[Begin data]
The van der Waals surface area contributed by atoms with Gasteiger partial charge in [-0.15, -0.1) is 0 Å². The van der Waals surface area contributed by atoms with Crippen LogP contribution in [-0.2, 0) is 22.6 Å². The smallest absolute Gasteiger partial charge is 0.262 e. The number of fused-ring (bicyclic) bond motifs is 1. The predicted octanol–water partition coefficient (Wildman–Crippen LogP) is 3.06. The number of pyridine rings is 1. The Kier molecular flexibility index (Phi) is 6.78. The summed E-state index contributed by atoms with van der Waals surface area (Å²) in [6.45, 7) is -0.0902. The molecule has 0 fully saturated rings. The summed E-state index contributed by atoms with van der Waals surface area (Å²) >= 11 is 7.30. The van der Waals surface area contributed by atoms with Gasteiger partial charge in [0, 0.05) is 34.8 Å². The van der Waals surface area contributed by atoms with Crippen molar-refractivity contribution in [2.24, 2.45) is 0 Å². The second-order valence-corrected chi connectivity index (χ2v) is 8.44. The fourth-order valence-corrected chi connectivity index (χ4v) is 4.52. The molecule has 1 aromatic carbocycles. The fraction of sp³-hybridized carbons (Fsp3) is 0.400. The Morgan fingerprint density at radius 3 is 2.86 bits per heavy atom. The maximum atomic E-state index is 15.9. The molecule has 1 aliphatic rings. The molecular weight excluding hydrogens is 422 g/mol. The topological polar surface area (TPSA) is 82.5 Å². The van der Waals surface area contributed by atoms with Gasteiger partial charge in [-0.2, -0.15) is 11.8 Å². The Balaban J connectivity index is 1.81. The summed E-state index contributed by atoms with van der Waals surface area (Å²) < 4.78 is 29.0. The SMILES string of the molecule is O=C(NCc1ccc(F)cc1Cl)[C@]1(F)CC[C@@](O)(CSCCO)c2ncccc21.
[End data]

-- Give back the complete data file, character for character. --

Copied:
The van der Waals surface area contributed by atoms with Gasteiger partial charge in [-0.15, -0.1) is 0 Å². The van der Waals surface area contributed by atoms with Crippen LogP contribution in [-0.2, 0) is 22.6 Å². The smallest absolute Gasteiger partial charge is 0.262 e. The number of fused-ring (bicyclic) bond motifs is 1. The predicted octanol–water partition coefficient (Wildman–Crippen LogP) is 3.06. The number of pyridine rings is 1. The Kier molecular flexibility index (Phi) is 6.78. The summed E-state index contributed by atoms with van der Waals surface area (Å²) in [6.45, 7) is -0.0902. The molecule has 0 fully saturated rings. The summed E-state index contributed by atoms with van der Waals surface area (Å²) >= 11 is 7.30. The van der Waals surface area contributed by atoms with Gasteiger partial charge in [0, 0.05) is 34.8 Å². The van der Waals surface area contributed by atoms with Crippen molar-refractivity contribution in [2.24, 2.45) is 0 Å². The second-order valence-corrected chi connectivity index (χ2v) is 8.44. The fourth-order valence-corrected chi connectivity index (χ4v) is 4.52. The molecule has 1 aromatic carbocycles. The fraction of sp³-hybridized carbons (Fsp3) is 0.400. The Morgan fingerprint density at radius 3 is 2.86 bits per heavy atom. The maximum atomic E-state index is 15.9. The molecule has 1 aliphatic rings. The molecular weight excluding hydrogens is 422 g/mol. The topological polar surface area (TPSA) is 82.5 Å². The van der Waals surface area contributed by atoms with Gasteiger partial charge in [-0.2, -0.15) is 11.8 Å². The Balaban J connectivity index is 1.81. The summed E-state index contributed by atoms with van der Waals surface area (Å²) < 4.78 is 29.0. The SMILES string of the molecule is O=C(NCc1ccc(F)cc1Cl)[C@]1(F)CC[C@@](O)(CSCCO)c2ncccc21.